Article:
How To Succeed on Kickstarter | Monika Kanokova | Skillshare
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23 Lessons (1h 17m) View My Notes
    • 1. Introduction

      2:42
    • 2. Case Studies: How artists and creatives use Kickstarter

      6:42
    • 3. Why go live on Kickstarter in the first place?

      2:15
    • 4. Framing Your Project

      3:26
    • 5. Class Project

      0:25
    • 6. Target group: who is this for?

      2:17
    • 7. When is the right time to go live on Kickstarter?

      2:28
    • 8. Project Calculation

      2:00
    • 9. Kickstarter Statistics

      2:32
    • 10. Brainstorming Creative Rewards

      4:53
    • 11. Calculating Shipping Costs

      5:17
    • 12. Tell Your Story

      3:17
    • 13. Recording Your Video

      5:03
    • 14. Editing Your Video

      2:23
    • 15. Setting Up Your Kickstarter Page

      4:13
    • 16. Prepare before you go live!

      4:59
    • 17. PR and how to reach out to journalists

      3:54
    • 18. Going Live!

      2:52
    • 19. Running a Kickstarter Campaign

      2:32
    • 20. What to do when things aren’t going well

      6:43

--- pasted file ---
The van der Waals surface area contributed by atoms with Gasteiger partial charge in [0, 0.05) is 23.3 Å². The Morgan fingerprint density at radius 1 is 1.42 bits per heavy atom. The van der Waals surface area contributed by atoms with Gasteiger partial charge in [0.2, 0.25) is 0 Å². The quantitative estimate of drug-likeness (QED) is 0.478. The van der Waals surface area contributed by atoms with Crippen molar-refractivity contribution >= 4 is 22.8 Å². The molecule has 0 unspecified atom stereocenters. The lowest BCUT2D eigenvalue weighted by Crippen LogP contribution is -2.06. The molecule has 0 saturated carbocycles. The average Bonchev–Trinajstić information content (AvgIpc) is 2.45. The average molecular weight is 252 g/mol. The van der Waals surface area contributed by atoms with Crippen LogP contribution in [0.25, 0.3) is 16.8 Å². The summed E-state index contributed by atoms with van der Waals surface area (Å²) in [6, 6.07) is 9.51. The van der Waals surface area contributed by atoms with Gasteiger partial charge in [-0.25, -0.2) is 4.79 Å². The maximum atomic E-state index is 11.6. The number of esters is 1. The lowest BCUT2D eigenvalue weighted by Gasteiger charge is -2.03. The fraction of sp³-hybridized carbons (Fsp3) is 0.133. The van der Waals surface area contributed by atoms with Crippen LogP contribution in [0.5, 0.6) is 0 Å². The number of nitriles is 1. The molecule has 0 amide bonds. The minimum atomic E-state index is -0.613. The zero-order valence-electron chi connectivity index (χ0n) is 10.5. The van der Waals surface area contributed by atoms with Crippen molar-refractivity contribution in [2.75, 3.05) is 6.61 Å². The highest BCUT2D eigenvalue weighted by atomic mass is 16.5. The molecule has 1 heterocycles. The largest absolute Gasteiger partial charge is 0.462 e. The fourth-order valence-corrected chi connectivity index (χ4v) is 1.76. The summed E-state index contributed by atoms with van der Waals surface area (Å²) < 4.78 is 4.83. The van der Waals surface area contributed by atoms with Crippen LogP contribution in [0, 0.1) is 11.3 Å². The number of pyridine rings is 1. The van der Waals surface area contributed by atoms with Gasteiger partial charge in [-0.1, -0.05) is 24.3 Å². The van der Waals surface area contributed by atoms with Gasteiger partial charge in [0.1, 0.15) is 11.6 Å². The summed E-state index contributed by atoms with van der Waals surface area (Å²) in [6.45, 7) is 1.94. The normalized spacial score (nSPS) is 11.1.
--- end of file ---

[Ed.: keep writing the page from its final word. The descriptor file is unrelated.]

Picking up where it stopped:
• 21. Project Success!

      3:54
    • 22. Project is Unsuccessful

      1:09
    • 23. Final words

      0:48

About This Class

Have you ever had an amazing idea, but no money to make your idea come to life?

Have you ever had a project in mind that only worked as a batch (such as a small print run of something), so you abandoned it because you didn’t know what to do with all the extra samples?

Are you someone who likes to make and create, but never really knows how to share your project with others?

Then Kickstarter is the perfect platform for you! Not just to finally make your ideas happen, but it’s also the perfect tool to finally turn your hobby into a creative career.

Wonder how?

In 2015, I wrote a book for and about freelance creatives. With that project, I’ve kicked off my freelance creative career and have been working remotely with great clients, one of them being Kickstarter itself.